2019 Goals – Finances

Who else thinks that ‘finances’ is a dirty word? I loved the idea of budgeting and managing money, I read books, watched YouTube, and went to a few seminars. But none of the things I learned ever stuck.

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I’m a spender. And spenders love spending. My first job out of college, I spent money as soon as I made it. And that was a bad habit that formed.

Now I’m older and have more and bigger bills to pay. It’s really time to sit down and tackle this obstacle head on. So here’s my plan:

Cut out Extra Expenses: 

I didn’t do anything drastic with this one. I just unsubscribed to things I really did not need:

Ispy: monthly makeup bag, I’m comfortable and confident in my current products. I gave half of them away by the time I ended this one.

Book of the Month: I’m way too behind on reading these. I have stacks and piles every where. I didn’t need to keep adding to the pile.

The only subscription I did keep was Audible since I listen to audiobooks at work. And I did keep a wine club membership, if we don’t drink them, we take them to parties and get togethers we have with friends who will drink them.

$200 in My Wallet: 

I find that I spend less money when I pay with cash. A card is easy to just take out and swipe, but a limited amount of cash makes me rethink my purchases. Every pay period, I will withdraw $200. That $200 will cover all my expenses outside my regular bills.

This includes groceries, fun stuff, lunch out, gas, etc. The idea here is to not bring out the bank card at all. At the time I’m writing this, It’s day 10 of the new year and I’ve only pulled out my bank card ONCE, and that was for gas on my way back from DC. Oh, and paying with exact change makes me feel like I’m adulting for real.

At the end of the week with the next pay period, I only take out what I need to have $200. So if I only spent $150 dollars this week, I take out $150 to had $200. This should reduce my outside spending, but allow my wiggle room to still be able to purchase a book or a candle or a new shampoo.

Meal Planning: 

I will touch on this one in depth later, but planning my meals and prepping them allows me to save money. I’m not going out to lunch and spending money and I’m buying what I need to make meals, and nothing extra.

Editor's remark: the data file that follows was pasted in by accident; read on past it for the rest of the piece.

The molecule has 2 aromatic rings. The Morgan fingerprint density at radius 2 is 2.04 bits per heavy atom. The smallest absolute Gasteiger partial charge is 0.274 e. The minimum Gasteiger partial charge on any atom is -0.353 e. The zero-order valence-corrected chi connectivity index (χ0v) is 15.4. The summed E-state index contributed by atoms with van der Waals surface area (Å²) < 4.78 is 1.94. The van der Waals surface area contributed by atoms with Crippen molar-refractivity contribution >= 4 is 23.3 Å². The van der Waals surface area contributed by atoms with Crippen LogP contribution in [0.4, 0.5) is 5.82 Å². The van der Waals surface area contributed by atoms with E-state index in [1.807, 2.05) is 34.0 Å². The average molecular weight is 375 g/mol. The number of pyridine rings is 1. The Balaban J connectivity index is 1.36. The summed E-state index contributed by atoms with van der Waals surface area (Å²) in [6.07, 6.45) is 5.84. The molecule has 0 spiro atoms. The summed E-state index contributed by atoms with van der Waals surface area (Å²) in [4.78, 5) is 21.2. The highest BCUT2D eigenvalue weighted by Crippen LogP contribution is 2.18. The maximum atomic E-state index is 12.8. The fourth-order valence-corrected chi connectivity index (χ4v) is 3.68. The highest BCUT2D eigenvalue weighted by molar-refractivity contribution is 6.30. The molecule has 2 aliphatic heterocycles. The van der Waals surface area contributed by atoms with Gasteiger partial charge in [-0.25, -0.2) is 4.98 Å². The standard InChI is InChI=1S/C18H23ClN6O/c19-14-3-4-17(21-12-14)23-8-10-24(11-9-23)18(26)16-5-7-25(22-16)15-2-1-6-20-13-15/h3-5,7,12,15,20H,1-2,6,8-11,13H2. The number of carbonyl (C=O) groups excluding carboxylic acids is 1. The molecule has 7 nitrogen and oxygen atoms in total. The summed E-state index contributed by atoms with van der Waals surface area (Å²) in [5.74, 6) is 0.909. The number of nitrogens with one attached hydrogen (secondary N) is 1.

Keep Receipts. 

My husband loves nothing more than throwing away things, receipts being one of them. I’m keeping my receipts to see where my money is going, log purchases into my checkbook, take advantage of surveys, and using Ibotta.

Ibotta is a rebate app that allows you to get cash back from purchases. I buy groceries at Aldi which is not compatible with Aldi, but what I don’t get there, I buy at Walmart or Food Lion. When I scan the receipt into Ibotta, I get cash back. I’ve been using it for 4 weeks and have already received $50+ in cash back. Real money!! You can use my code to be part of my team to work toward monthly goals.

Balance the Check Book. 

Most people do not use checks anymore. I didn’t use them much until this past year. I have three regularly occurring expenses that require checks, but that was all I used them for. I bought a bigger wallet in September that fits everything, including a checkbook. This was life changing. I could easily write a check for a school fundraiser, Chinese food, or anything that I bought that did not use a card. But at the time, I just wrote the check number and the amount in the checkbook and that was it.

In December I started playing around with some tips and tricks to help me in the new year. Balancing my checkbook was one of them. It’s really tricky to do accurately. I have automated payments, Amazon purchases, and ‘reimbursable amounts’ (hotel security deposit). I pretty much have to check it everyday to make sure I’m accurate.

But here’s the deal, I’m actively looking at my account everyday and seeing where my money is going. I’m logging all my purchases and knowing exactly what is in my account. If I write a check, it’s logged in my checkbook and I know what my actual balance is (because it can take forever for people to cash checks). I’m not being taken off guard when I see my balance and I know when I really need to cut back.

Balance Threshold. 

My big goal this year is to bring my account to a certain balance. This balance brings me security and I can relax knowing that my monthly bills are taken care of in case of an emergency.

I know that my bills on a weekly basis can be covered with half my paycheck. The other paycheck will have a few designated places that I will put it toward:

Savings: duh

Vacation Fund – Christmas Fund: Brent and I love to travel, so we just opened a joint vacation account. Right now, $20 a week will be automatically be transferred from both our accounts. The cards for these will be kept elsewhere and taken out only for trips. The remaining amount will be used for Christmas gifts at the end of the year or if we find a great gift on our trips.

Paying off remaining Loans: I already pay more than my required monthly payment to accelerate paying it off, anything extra will be going to paying these off ASAP.

How are your financial goals this year? Do you have tips and tricks you can share? I’m open to anything!

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